If it means coming to a compromise regarding sparing Saddam’s life or reduced sentencing for him, to get the Baathists to turn themselves in, I don’t think that is something that we have much place in making a determination on. Again, it is up to Talabani and the Iraqi government, not us on how they want their justice system to work. It seems that Mercy is the biggest thing that the Insurgents lack and demonstrating it may bring about a quicker end to the insurgency.

    I think that is somewhat of a bad idea, but in reality his prosecution and the upcoming trial serves little purpose except to openly expose his crimes (and we already know what they are) and to later punish him. If the situation arises where sparing Saddam the death penalty combined with a plea bargain of some sort where he admits to his crimes stops the insurgency, then this is something to look at seriously. It does set a precedence that the new government is not about the harsh vengence killings that the insurgency preaches and further demonstrates the difference between the totalitarian regimes that simply kill those that disagree or commit crimes and the new more modern government. It is tough to see how executing Saddam is more of a priority than stopping the Sunni insurgency. I think this topic is worth a much more careful and thoughtful review. Pros and Cons, etc. But ultimately this will be a true test of the new Iraqi democracy since they are the ones that get to decide.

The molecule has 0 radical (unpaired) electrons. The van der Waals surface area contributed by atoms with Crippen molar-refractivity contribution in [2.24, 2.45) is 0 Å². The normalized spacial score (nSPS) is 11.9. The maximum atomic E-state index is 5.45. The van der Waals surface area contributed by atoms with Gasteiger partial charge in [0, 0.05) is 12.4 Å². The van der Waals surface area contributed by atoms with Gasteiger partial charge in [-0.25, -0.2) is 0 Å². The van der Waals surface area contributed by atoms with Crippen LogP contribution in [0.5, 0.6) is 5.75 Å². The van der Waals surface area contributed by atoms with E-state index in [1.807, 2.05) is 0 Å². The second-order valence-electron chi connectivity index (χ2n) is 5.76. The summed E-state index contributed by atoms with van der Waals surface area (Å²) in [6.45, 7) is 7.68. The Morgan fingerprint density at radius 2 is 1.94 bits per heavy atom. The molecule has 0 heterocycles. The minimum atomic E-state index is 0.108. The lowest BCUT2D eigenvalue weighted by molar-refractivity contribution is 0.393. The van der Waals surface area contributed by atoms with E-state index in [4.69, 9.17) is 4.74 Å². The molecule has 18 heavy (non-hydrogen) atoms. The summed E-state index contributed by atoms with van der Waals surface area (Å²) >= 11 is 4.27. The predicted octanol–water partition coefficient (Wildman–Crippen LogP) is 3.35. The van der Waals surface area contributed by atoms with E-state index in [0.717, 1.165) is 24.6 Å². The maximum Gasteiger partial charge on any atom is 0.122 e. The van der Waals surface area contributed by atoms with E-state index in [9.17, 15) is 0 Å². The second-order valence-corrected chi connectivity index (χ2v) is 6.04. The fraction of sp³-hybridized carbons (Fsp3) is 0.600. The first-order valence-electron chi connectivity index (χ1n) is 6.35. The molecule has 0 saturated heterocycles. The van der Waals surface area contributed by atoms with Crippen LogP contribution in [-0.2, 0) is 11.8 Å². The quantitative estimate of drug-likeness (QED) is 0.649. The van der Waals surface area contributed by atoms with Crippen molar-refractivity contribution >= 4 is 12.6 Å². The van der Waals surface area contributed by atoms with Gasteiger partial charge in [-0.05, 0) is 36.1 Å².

• Rod Stanton says:

    When I read “Regime Change” sometimes it makes me sick/mad too mmany terrible things going on there. No wonder the French and the UN are supporting them. Calculus read what they did to a Canadian journalst!
    Spain turned its government over to the Socialist to appease the “Religion of Peace”. Now they are arming friends of Sadam, in particular one Hugo Chavez. The War on Terror is a truly global war – or soon will be.